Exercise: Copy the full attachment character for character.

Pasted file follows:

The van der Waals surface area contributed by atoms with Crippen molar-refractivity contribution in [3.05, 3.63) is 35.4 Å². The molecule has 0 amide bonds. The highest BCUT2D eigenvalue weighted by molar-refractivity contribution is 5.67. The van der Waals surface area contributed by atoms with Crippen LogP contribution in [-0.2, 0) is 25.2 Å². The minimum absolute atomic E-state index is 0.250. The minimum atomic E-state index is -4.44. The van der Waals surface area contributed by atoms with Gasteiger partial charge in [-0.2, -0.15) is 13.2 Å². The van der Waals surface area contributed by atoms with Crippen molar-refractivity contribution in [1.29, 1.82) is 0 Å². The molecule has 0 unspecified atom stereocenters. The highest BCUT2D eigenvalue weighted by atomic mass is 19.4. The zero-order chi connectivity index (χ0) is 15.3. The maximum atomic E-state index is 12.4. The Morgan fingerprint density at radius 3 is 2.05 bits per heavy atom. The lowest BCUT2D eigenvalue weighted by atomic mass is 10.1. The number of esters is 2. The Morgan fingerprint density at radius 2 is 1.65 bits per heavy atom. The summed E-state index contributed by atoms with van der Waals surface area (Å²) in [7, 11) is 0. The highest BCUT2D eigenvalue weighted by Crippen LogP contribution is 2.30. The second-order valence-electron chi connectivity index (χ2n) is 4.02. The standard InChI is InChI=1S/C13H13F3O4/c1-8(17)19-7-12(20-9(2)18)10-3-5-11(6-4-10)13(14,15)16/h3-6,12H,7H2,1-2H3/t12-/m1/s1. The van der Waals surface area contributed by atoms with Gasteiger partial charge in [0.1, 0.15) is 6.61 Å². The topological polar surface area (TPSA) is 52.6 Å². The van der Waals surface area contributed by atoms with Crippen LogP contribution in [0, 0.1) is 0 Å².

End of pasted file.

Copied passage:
The van der Waals surface area contributed by atoms with Crippen molar-refractivity contribution in [3.05, 3.63) is 35.4 Å². The molecule has 0 amide bonds. The highest BCUT2D eigenvalue weighted by molar-refractivity contribution is 5.67. The van der Waals surface area contributed by atoms with Crippen LogP contribution in [-0.2, 0) is 25.2 Å². The minimum absolute atomic E-state index is 0.250. The minimum atomic E-state index is -4.44. The van der Waals surface area contributed by atoms with Gasteiger partial charge in [-0.2, -0.15) is 13.2 Å². The van der Waals surface area contributed by atoms with Crippen molar-refractivity contribution in [1.29, 1.82) is 0 Å². The molecule has 0 unspecified atom stereocenters. The highest BCUT2D eigenvalue weighted by atomic mass is 19.4. The zero-order chi connectivity index (χ0) is 15.3. The maximum atomic E-state index is 12.4. The Morgan fingerprint density at radius 3 is 2.05 bits per heavy atom. The lowest BCUT2D eigenvalue weighted by atomic mass is 10.1. The number of esters is 2. The Morgan fingerprint density at radius 2 is 1.65 bits per heavy atom. The summed E-state index contributed by atoms with van der Waals surface area (Å²) in [7, 11) is 0. The highest BCUT2D eigenvalue weighted by Crippen LogP contribution is 2.30. The second-order valence-electron chi connectivity index (χ2n) is 4.02. The standard InChI is InChI=1S/C13H13F3O4/c1-8(17)19-7-12(20-9(2)18)10-3-5-11(6-4-10)13(14,15)16/h3-6,12H,7H2,1-2H3/t12-/m1/s1. The van der Waals surface area contributed by atoms with Gasteiger partial charge in [0.1, 0.15) is 6.61 Å². The topological polar surface area (TPSA) is 52.6 Å². The van der Waals surface area contributed by atoms with Crippen LogP contribution in [0, 0.1) is 0 Å².